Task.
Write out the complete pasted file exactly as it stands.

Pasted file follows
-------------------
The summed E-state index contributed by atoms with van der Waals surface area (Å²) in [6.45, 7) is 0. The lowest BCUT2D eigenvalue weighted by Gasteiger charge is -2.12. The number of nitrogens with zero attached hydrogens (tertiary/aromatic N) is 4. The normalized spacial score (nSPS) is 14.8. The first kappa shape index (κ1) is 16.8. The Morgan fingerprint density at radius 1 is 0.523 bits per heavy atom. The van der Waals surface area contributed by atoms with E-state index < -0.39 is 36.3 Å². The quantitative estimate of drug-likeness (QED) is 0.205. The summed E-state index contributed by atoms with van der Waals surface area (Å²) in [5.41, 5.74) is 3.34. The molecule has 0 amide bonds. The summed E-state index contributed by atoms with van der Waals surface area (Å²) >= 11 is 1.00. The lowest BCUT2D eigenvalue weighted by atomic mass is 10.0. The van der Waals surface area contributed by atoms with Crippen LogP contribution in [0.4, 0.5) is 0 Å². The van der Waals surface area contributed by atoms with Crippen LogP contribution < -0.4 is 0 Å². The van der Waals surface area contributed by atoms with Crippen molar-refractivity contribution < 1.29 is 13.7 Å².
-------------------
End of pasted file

The summed E-state index contributed by atoms with van der Waals surface area (Å²) in [6.45, 7) is 0. The lowest BCUT2D eigenvalue weighted by Gasteiger charge is -2.12. The number of nitrogens with zero attached hydrogens (tertiary/aromatic N) is 4. The normalized spacial score (nSPS) is 14.8. The first kappa shape index (κ1) is 16.8. The Morgan fingerprint density at radius 1 is 0.523 bits per heavy atom. The van der Waals surface area contributed by atoms with E-state index < -0.39 is 36.3 Å². The quantitative estimate of drug-likeness (QED) is 0.205. The summed E-state index contributed by atoms with van der Waals surface area (Å²) in [5.41, 5.74) is 3.34. The molecule has 0 amide bonds. The summed E-state index contributed by atoms with van der Waals surface area (Å²) >= 11 is 1.00. The lowest BCUT2D eigenvalue weighted by atomic mass is 10.0. The van der Waals surface area contributed by atoms with Crippen LogP contribution in [0.4, 0.5) is 0 Å². The van der Waals surface area contributed by atoms with Crippen LogP contribution < -0.4 is 0 Å². The van der Waals surface area contributed by atoms with Crippen molar-refractivity contribution < 1.29 is 13.7 Å².